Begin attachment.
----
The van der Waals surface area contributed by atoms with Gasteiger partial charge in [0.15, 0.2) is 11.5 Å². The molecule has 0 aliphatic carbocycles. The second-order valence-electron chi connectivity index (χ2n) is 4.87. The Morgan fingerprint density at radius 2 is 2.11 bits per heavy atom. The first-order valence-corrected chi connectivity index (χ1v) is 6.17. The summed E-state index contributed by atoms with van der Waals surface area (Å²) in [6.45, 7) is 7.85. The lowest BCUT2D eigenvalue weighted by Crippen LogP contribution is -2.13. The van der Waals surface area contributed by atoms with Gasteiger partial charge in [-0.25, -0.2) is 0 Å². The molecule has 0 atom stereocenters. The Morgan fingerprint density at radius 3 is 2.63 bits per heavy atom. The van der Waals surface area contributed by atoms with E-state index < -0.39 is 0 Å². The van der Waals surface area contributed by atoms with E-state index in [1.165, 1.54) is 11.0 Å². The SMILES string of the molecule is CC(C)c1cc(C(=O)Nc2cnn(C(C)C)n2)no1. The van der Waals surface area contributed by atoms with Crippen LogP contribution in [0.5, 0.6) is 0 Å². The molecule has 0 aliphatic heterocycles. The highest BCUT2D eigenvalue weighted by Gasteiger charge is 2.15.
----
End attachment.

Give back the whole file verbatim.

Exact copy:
The van der Waals surface area contributed by atoms with Gasteiger partial charge in [0.15, 0.2) is 11.5 Å². The molecule has 0 aliphatic carbocycles. The second-order valence-electron chi connectivity index (χ2n) is 4.87. The Morgan fingerprint density at radius 2 is 2.11 bits per heavy atom. The first-order valence-corrected chi connectivity index (χ1v) is 6.17. The summed E-state index contributed by atoms with van der Waals surface area (Å²) in [6.45, 7) is 7.85. The lowest BCUT2D eigenvalue weighted by Crippen LogP contribution is -2.13. The van der Waals surface area contributed by atoms with Gasteiger partial charge in [-0.25, -0.2) is 0 Å². The molecule has 0 atom stereocenters. The Morgan fingerprint density at radius 3 is 2.63 bits per heavy atom. The van der Waals surface area contributed by atoms with E-state index < -0.39 is 0 Å². The van der Waals surface area contributed by atoms with E-state index in [1.165, 1.54) is 11.0 Å². The SMILES string of the molecule is CC(C)c1cc(C(=O)Nc2cnn(C(C)C)n2)no1. The van der Waals surface area contributed by atoms with Crippen LogP contribution in [0.5, 0.6) is 0 Å². The molecule has 0 aliphatic heterocycles. The highest BCUT2D eigenvalue weighted by Gasteiger charge is 2.15.